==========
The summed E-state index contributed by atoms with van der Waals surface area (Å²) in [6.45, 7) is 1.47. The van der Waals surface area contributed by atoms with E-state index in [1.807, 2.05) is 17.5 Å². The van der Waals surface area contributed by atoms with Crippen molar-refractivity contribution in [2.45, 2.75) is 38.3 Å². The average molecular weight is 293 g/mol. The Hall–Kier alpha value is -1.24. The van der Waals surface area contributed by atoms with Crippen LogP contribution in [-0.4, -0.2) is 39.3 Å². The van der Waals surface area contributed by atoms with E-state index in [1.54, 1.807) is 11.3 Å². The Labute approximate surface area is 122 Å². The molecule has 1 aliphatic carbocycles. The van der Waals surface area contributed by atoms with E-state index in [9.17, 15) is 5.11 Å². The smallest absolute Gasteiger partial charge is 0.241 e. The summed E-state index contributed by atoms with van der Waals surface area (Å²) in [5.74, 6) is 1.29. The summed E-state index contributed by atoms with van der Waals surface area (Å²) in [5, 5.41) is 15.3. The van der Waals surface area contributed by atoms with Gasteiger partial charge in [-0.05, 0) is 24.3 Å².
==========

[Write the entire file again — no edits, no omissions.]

The summed E-state index contributed by atoms with van der Waals surface area (Å²) in [6.45, 7) is 1.47. The van der Waals surface area contributed by atoms with E-state index in [1.807, 2.05) is 17.5 Å². The van der Waals surface area contributed by atoms with Crippen molar-refractivity contribution in [2.45, 2.75) is 38.3 Å². The average molecular weight is 293 g/mol. The Hall–Kier alpha value is -1.24. The van der Waals surface area contributed by atoms with Crippen LogP contribution in [-0.4, -0.2) is 39.3 Å². The van der Waals surface area contributed by atoms with E-state index in [1.54, 1.807) is 11.3 Å². The Labute approximate surface area is 122 Å². The molecule has 1 aliphatic carbocycles. The van der Waals surface area contributed by atoms with E-state index in [9.17, 15) is 5.11 Å². The smallest absolute Gasteiger partial charge is 0.241 e. The summed E-state index contributed by atoms with van der Waals surface area (Å²) in [5.74, 6) is 1.29. The summed E-state index contributed by atoms with van der Waals surface area (Å²) in [5, 5.41) is 15.3. The van der Waals surface area contributed by atoms with Gasteiger partial charge in [-0.05, 0) is 24.3 Å².